African-American empowerment and community development goes hand in hand with the recreation of our collective views towards health and our bodies. We can't build wealth if our hearts are gonna give out on us in our late 40's or early 50's. As the descendants of slaves and economically marginalized peoples, we are at risk for many of the residual physical and mental ailments that come from limited resources that have forced the consumption of "parts" covered and coated in saturated fats. One of my personal callings (and that of many friends) has been to strike a more clear balance in what we put into our bodies. Not to say that I don't indulge in practices that are less than healthy at times. I like bacon dammit and don't plan to stop eating it anytime soon. And hold that turkey ish. I'll do that every now and then (when I'm feeling particularly EBP), but game recognizes game, and sometimes there's no replacement for the rich, salty taste of the divine swine.
Not every day though, and never without enough green vegetables throughout the day to counter the heart unhealthy effects of that pork. Herein lies my McDonald's beef (PUN!). There are far too many communities lacking access to resources beyond a McDonald's, a Taco Bell, or a Jack in the Box. With our national economic resources dwindling for an unknown period of time, there is even less incentive to seek out healthy and revitalizing food sources. This is compounded greatly if the nearest non-711 or bodega style grocery outlet is miles from one's neighborhood (no one shopping for a family wants to carry groceries on a bus or a subway train, God forbid if they have to switch lines in the travel process!).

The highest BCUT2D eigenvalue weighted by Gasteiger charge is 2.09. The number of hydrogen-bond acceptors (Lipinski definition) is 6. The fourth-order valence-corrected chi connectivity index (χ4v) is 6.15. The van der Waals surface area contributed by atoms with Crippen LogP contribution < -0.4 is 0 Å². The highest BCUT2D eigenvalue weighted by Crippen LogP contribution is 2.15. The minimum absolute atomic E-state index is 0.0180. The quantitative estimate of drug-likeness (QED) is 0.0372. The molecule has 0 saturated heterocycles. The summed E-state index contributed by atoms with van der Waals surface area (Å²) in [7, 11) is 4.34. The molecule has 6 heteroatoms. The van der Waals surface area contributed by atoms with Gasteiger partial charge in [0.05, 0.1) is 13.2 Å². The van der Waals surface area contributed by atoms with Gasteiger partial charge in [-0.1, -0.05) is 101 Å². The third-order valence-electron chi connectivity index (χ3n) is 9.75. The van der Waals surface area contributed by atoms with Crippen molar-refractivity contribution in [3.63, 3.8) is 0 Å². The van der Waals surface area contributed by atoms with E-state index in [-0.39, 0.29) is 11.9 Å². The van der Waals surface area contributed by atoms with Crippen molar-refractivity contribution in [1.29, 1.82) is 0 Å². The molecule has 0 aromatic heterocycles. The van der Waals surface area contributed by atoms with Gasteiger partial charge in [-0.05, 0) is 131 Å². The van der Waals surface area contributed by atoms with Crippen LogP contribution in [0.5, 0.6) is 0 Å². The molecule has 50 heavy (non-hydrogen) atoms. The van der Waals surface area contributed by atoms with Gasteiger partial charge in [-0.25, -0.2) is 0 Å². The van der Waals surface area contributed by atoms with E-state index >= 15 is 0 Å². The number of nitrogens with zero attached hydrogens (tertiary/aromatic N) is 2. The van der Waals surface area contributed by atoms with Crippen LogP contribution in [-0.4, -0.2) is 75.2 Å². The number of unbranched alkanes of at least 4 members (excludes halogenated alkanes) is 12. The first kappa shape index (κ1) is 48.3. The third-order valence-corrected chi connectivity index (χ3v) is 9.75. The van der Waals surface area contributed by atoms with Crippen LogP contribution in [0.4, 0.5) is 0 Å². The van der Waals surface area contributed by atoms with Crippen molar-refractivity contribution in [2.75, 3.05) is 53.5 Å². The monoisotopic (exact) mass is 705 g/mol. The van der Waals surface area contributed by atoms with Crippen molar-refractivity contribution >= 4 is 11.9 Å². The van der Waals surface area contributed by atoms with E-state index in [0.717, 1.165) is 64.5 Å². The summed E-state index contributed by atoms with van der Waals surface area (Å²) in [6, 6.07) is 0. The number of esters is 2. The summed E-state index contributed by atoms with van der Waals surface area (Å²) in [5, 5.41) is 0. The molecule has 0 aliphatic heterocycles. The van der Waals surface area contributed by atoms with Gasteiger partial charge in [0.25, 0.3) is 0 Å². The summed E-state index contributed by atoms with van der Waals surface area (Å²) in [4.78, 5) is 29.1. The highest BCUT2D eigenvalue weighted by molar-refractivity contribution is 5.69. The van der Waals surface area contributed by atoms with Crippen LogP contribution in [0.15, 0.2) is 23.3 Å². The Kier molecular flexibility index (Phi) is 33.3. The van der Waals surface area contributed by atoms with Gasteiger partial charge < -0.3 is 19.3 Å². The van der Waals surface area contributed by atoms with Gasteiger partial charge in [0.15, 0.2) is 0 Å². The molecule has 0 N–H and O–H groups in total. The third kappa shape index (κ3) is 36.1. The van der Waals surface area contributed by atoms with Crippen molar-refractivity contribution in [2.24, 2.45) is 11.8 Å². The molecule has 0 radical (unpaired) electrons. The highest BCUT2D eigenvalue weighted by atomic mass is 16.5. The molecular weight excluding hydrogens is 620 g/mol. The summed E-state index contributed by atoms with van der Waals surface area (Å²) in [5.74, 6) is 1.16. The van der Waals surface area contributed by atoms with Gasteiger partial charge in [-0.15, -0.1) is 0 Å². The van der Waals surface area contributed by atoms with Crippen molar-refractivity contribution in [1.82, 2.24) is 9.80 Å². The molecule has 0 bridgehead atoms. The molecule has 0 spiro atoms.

McDonald's is a business though, and will seek out profit margins in the most efficient way possible. It's no surprise then that you will find their outlets in abundance in the neighborhoods that also lack quality grocery stores with safe and fresh produce and foods. Those same neighborhoods are within the fold of Cathy Hughes' media empire targets as well. TV One might have a gap in their sponsors if they booted Mickey D's, or at least countered each McDonald's commercial on their station with PSA's to organize members of the African-American community around food access issues. Someone has got to do something....This problem has persisted for many decades now (see the Good Times episode where Florida has to protest a grocery store that served bad meat and got everyone pregnant)
McDonald's is good for upgrading their menus and business practices based on widespread backlash against the undisputed negative health and environmental effects of over-consumption of their food. What they are not good at doing however, is not engaging in predatory proliferation of their restaurants within vulnerable communities suffering from a dearth of food access. Since they won't do it, TV One should help them out by refusing to allow McDonald's advertisement during their peak viewing hours. In fact, they should replace that advertising with information and education that builds up healthy communities and finally turns the tide in the Black-American community towards what is realistically healthy and what is downright inarguably killing whole sectors of our community.
If you want my McNugget love, you'll have to tell me what the hell is in a McNugget first.
Glossary: EBP = Educated Black Person (aka Uppity Negro)
Y'all better Real Eyes.